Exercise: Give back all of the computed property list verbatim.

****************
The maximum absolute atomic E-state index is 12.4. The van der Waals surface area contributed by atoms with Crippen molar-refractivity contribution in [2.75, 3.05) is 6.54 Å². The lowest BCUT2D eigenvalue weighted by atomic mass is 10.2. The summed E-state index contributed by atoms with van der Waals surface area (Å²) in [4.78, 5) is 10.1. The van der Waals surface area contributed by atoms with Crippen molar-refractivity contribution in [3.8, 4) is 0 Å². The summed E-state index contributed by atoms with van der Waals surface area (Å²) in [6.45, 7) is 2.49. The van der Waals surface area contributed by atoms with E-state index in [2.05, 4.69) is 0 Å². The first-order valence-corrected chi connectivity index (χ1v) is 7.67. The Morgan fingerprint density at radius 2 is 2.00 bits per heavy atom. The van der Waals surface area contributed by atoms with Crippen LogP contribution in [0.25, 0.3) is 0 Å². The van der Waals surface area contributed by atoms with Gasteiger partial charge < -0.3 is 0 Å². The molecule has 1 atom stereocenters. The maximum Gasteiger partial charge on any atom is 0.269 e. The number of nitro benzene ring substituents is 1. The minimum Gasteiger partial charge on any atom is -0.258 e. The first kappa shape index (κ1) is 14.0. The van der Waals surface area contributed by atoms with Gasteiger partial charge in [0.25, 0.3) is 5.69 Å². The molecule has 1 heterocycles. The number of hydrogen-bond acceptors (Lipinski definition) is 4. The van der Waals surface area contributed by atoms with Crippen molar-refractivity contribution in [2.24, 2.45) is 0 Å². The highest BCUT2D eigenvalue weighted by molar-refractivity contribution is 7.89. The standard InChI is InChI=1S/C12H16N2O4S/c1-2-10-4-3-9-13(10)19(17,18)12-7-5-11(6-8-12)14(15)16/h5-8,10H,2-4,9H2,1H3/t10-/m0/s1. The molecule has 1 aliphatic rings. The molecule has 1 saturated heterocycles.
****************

The maximum absolute atomic E-state index is 12.4. The van der Waals surface area contributed by atoms with Crippen molar-refractivity contribution in [2.75, 3.05) is 6.54 Å². The lowest BCUT2D eigenvalue weighted by atomic mass is 10.2. The summed E-state index contributed by atoms with van der Waals surface area (Å²) in [4.78, 5) is 10.1. The van der Waals surface area contributed by atoms with Crippen molar-refractivity contribution in [3.8, 4) is 0 Å². The summed E-state index contributed by atoms with van der Waals surface area (Å²) in [6.45, 7) is 2.49. The van der Waals surface area contributed by atoms with E-state index in [2.05, 4.69) is 0 Å². The first-order valence-corrected chi connectivity index (χ1v) is 7.67. The Morgan fingerprint density at radius 2 is 2.00 bits per heavy atom. The van der Waals surface area contributed by atoms with Crippen LogP contribution in [0.25, 0.3) is 0 Å². The van der Waals surface area contributed by atoms with Gasteiger partial charge < -0.3 is 0 Å². The molecule has 1 atom stereocenters. The maximum Gasteiger partial charge on any atom is 0.269 e. The number of nitro benzene ring substituents is 1. The minimum Gasteiger partial charge on any atom is -0.258 e. The first kappa shape index (κ1) is 14.0. The van der Waals surface area contributed by atoms with Gasteiger partial charge in [0.25, 0.3) is 5.69 Å². The molecule has 1 heterocycles. The number of hydrogen-bond acceptors (Lipinski definition) is 4. The van der Waals surface area contributed by atoms with Crippen molar-refractivity contribution in [2.24, 2.45) is 0 Å². The highest BCUT2D eigenvalue weighted by molar-refractivity contribution is 7.89. The standard InChI is InChI=1S/C12H16N2O4S/c1-2-10-4-3-9-13(10)19(17,18)12-7-5-11(6-8-12)14(15)16/h5-8,10H,2-4,9H2,1H3/t10-/m0/s1. The molecule has 1 aliphatic rings. The molecule has 1 saturated heterocycles.